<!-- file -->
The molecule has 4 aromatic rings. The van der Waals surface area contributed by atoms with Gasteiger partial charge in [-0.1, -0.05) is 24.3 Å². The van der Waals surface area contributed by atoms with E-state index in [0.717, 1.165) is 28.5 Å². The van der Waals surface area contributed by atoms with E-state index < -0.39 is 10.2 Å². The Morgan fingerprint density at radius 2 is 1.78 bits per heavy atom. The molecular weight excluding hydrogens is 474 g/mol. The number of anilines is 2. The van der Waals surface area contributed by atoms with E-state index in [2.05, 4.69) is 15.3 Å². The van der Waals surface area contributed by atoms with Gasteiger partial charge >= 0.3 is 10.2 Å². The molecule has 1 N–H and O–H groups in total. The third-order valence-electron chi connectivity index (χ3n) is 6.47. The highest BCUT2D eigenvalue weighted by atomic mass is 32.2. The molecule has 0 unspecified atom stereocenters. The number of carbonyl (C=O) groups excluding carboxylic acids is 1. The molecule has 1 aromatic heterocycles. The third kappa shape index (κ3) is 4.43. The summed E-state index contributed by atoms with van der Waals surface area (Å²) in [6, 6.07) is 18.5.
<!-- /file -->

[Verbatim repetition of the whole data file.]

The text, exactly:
The molecule has 4 aromatic rings. The van der Waals surface area contributed by atoms with Gasteiger partial charge in [-0.1, -0.05) is 24.3 Å². The van der Waals surface area contributed by atoms with E-state index in [0.717, 1.165) is 28.5 Å². The van der Waals surface area contributed by atoms with E-state index < -0.39 is 10.2 Å². The Morgan fingerprint density at radius 2 is 1.78 bits per heavy atom. The molecular weight excluding hydrogens is 474 g/mol. The number of anilines is 2. The van der Waals surface area contributed by atoms with E-state index in [2.05, 4.69) is 15.3 Å². The van der Waals surface area contributed by atoms with Gasteiger partial charge >= 0.3 is 10.2 Å². The molecule has 1 N–H and O–H groups in total. The third-order valence-electron chi connectivity index (χ3n) is 6.47. The highest BCUT2D eigenvalue weighted by atomic mass is 32.2. The molecule has 0 unspecified atom stereocenters. The number of carbonyl (C=O) groups excluding carboxylic acids is 1. The molecule has 1 aromatic heterocycles. The third kappa shape index (κ3) is 4.43. The summed E-state index contributed by atoms with van der Waals surface area (Å²) in [6, 6.07) is 18.5.